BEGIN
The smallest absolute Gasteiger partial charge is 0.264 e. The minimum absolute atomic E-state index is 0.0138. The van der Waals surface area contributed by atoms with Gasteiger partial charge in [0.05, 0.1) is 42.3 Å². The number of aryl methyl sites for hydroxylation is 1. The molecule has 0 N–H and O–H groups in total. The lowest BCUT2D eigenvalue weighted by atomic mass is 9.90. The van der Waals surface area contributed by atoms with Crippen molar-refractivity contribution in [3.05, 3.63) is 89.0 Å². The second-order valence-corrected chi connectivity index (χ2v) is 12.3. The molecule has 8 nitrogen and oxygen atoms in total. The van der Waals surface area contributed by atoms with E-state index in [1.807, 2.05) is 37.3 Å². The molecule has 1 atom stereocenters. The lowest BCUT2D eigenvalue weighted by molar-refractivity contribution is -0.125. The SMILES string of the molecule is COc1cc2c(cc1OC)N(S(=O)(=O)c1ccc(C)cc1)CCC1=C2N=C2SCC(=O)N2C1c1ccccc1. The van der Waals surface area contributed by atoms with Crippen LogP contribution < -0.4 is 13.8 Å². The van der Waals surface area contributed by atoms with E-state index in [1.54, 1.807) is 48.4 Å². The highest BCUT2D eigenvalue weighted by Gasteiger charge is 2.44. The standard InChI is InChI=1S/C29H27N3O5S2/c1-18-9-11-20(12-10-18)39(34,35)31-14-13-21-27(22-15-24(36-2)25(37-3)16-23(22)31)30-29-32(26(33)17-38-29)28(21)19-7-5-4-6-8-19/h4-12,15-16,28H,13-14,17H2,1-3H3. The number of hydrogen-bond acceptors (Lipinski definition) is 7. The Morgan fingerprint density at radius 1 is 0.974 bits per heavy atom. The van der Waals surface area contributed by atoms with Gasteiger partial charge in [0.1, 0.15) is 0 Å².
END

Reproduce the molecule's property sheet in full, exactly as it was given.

The smallest absolute Gasteiger partial charge is 0.264 e. The minimum absolute atomic E-state index is 0.0138. The van der Waals surface area contributed by atoms with Gasteiger partial charge in [0.05, 0.1) is 42.3 Å². The number of aryl methyl sites for hydroxylation is 1. The molecule has 0 N–H and O–H groups in total. The lowest BCUT2D eigenvalue weighted by atomic mass is 9.90. The van der Waals surface area contributed by atoms with Crippen molar-refractivity contribution in [3.05, 3.63) is 89.0 Å². The second-order valence-corrected chi connectivity index (χ2v) is 12.3. The molecule has 8 nitrogen and oxygen atoms in total. The van der Waals surface area contributed by atoms with E-state index in [1.807, 2.05) is 37.3 Å². The molecule has 1 atom stereocenters. The lowest BCUT2D eigenvalue weighted by molar-refractivity contribution is -0.125. The SMILES string of the molecule is COc1cc2c(cc1OC)N(S(=O)(=O)c1ccc(C)cc1)CCC1=C2N=C2SCC(=O)N2C1c1ccccc1. The van der Waals surface area contributed by atoms with Crippen LogP contribution < -0.4 is 13.8 Å². The van der Waals surface area contributed by atoms with E-state index in [1.54, 1.807) is 48.4 Å². The highest BCUT2D eigenvalue weighted by Gasteiger charge is 2.44. The standard InChI is InChI=1S/C29H27N3O5S2/c1-18-9-11-20(12-10-18)39(34,35)31-14-13-21-27(22-15-24(36-2)25(37-3)16-23(22)31)30-29-32(26(33)17-38-29)28(21)19-7-5-4-6-8-19/h4-12,15-16,28H,13-14,17H2,1-3H3. The number of hydrogen-bond acceptors (Lipinski definition) is 7. The Morgan fingerprint density at radius 1 is 0.974 bits per heavy atom. The van der Waals surface area contributed by atoms with Gasteiger partial charge in [0.1, 0.15) is 0 Å².